R&D costs must be supported by evidence
A company claimed R&D tax credits on losses of £398,325 but failed to provide supporting evidence for the expenditure. HMRC refused the claim and the FTT agreed.
This is a cautionary tale of the need to keep and maintain accurate records of expenses and to record the technical details of R&D activities.
Teksolutions-Inc Ltd claimed R&D tax credits in respect of losses totalling £398,325 for two periods to 20 October 2015. After an investigation, HMRC issued a closure notice reducing the trading losses for each of the two periods to nil.
Teksolutions appealed (TC07456) and HMRC argued that if the appeal was dismissed, there would be no entitlement to claim an R&D tax credit, as there would be no qualifying expenditure for the purposes of CTA 2009, s 1044.
Teksolutions had provided lists of purported R&D expenses, but no documentary support. It wasn’t clear whether those expenses had been included in the tax returns that had been filed.
The company said that many of the recorded expenses, such as wages, subcontractor payments, accountancy and audit costs, had not yet been paid. Therefore, it was not possible to provide any evidence for them.
Teksolutions must have been exceptionally unlucky because it suggested that apparently through a twist of fate, not only had the eBay account, which was supposedly used to make purchases of relevant equipment, been hacked and the entirety of its purchasing history deleted. But simultaneously, all of the company’s other suppliers had either relocated or gone out of business!
Although it put forward no evidence of the expenditure, Teksolutions did provide purported project summaries and a slide show and insisted that the R&D relief claim should be allowed because it “could not have conducted the extensive research that it had” without incurring the claimed expenditure.
But in response to queries about the nature of those R&D activities, the company’s representative responded that he didn’t believe it was his job to explain to HMRC “how science works”.
Despite the absence of any tangible evidence of expenses actually incurred, Teksolutions was adamant that it should receive a provisional payment of the claimed R&D credit.
HMRC went to generous lengths to accommodate the company, making numerous requests for information and postponed penalties to allow more time for it to comply with the notice. HRMC wrote to the taxpayer explaining that “not only must the expenditure be qualifying; it must also be paid”.
During the correspondence, HMRC explained that it was able to use formal powers to gain access to records from suppliers on behalf of the taxpayer. The results of which eventually showed that the eBay account in question only recorded purchases of a personal nature, such as a child’s bike, a pair of trainers and a games console.
The legal position
Under FA 1998, Sch 18 para 21, companies are required to keep and preserve records for six years after the end of each period for which they are required to deliver a company tax return.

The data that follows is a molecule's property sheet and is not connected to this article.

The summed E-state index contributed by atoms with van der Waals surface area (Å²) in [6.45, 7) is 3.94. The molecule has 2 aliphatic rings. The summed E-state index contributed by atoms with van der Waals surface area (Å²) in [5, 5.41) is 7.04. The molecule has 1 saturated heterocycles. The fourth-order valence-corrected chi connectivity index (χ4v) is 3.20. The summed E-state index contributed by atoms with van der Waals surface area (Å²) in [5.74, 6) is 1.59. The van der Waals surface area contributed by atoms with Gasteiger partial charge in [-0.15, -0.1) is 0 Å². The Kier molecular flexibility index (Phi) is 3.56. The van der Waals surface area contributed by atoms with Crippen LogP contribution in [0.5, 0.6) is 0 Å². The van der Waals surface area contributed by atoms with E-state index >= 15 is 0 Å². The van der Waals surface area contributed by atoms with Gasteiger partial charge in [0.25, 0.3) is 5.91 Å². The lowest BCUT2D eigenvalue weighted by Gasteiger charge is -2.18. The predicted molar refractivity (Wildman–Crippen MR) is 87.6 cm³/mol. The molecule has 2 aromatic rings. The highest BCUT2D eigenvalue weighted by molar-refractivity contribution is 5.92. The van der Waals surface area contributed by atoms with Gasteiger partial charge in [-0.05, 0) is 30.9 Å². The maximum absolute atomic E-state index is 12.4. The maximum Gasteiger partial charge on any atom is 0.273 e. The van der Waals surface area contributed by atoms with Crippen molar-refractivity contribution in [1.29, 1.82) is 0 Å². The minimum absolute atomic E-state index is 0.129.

Furthermore, CTA 2009, part 13 states what is required of a company before it is entitled to R&D corporation tax relief. The company must have qualifying expenditure that is allowable as a deduction in calculating corporation tax for the purposes of the trade for the relevant period. In the context of wages and subcontractor payments that remain unpaid nine months after the year end, CTA 2009, s 1288 holds that, “No deduction is allowed for the renumeration if it is not paid.”
Teksolution’s appeal was dismissed as very little of the claimed expenditure had been established. When questioned about the laboratory work said to have been conducted, the company's representative was extremely vague, stating that it was "all very complicated". The FTT concluded that the purported R&D work product (graphs and equations set out in a slide show presentation) did not satisfy it that the claimed expenses had been incurred.
It couldn’t be proven that the few expenses which were evidenced were incurred wholly and exclusively for the purpose of the trade as required by CTA 2009, s 54. Therefore, the trading losses on the returns in question were reduced to nil and consequently there could be no claim for an R&D credit because there was no qualifying expenditure.
HMRC levied a penalty of £25,791 against Teksolutions because, it contended, the false claiming of expenses was “deliberate and prompted”.
This is an extreme case, perhaps, but a worthwhile reminder to all taxpayers. A successful R&D relief claim should always ensure that the conditions have been met and it is supported by robust, yet accessible, technical narrative explaining traceable costs on qualifying R&D activities.
Heeding this advice, ideally with assistance from an R&D tax relief specialist, will make the receipt of an R&D repayment far more likely.
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Keri Hopkins is a consultant at tax incentives specialists, Gateley Capitus. Previously she has worked at a major accountancy firm and a boutique consultancy. She is an accountant and specialises in research & development and capital allowances. Email: [email protected]...